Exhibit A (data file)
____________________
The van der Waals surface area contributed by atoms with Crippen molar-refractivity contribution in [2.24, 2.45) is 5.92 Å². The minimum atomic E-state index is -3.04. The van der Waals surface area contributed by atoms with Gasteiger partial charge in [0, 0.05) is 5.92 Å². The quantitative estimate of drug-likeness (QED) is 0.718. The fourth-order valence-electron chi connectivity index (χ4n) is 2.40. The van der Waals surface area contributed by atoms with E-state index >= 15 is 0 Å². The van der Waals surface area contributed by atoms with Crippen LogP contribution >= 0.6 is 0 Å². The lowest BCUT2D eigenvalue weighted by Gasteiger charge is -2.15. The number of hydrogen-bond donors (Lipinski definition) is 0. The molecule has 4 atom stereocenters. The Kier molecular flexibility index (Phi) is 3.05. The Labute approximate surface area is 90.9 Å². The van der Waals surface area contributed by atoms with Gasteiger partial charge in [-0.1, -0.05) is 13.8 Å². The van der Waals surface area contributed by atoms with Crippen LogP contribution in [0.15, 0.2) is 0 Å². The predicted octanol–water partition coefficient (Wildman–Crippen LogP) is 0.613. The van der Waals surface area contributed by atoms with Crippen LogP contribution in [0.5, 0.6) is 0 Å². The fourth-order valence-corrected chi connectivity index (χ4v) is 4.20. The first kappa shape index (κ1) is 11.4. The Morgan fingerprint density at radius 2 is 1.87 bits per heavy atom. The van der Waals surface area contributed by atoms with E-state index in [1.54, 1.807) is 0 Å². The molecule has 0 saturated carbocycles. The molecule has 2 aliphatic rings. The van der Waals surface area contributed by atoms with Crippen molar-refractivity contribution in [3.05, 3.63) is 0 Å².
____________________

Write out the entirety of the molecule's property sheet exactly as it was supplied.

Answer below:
The van der Waals surface area contributed by atoms with Crippen molar-refractivity contribution in [2.24, 2.45) is 5.92 Å². The minimum atomic E-state index is -3.04. The van der Waals surface area contributed by atoms with Gasteiger partial charge in [0, 0.05) is 5.92 Å². The quantitative estimate of drug-likeness (QED) is 0.718. The fourth-order valence-electron chi connectivity index (χ4n) is 2.40. The van der Waals surface area contributed by atoms with E-state index >= 15 is 0 Å². The van der Waals surface area contributed by atoms with Crippen LogP contribution >= 0.6 is 0 Å². The lowest BCUT2D eigenvalue weighted by Gasteiger charge is -2.15. The number of hydrogen-bond donors (Lipinski definition) is 0. The molecule has 4 atom stereocenters. The Kier molecular flexibility index (Phi) is 3.05. The Labute approximate surface area is 90.9 Å². The van der Waals surface area contributed by atoms with Gasteiger partial charge in [-0.1, -0.05) is 13.8 Å². The van der Waals surface area contributed by atoms with Crippen LogP contribution in [0.15, 0.2) is 0 Å². The predicted octanol–water partition coefficient (Wildman–Crippen LogP) is 0.613. The van der Waals surface area contributed by atoms with Crippen LogP contribution in [0.5, 0.6) is 0 Å². The fourth-order valence-corrected chi connectivity index (χ4v) is 4.20. The first kappa shape index (κ1) is 11.4. The Morgan fingerprint density at radius 2 is 1.87 bits per heavy atom. The van der Waals surface area contributed by atoms with E-state index in [1.54, 1.807) is 0 Å². The molecule has 0 saturated carbocycles. The molecule has 2 aliphatic rings. The van der Waals surface area contributed by atoms with Crippen molar-refractivity contribution in [3.05, 3.63) is 0 Å².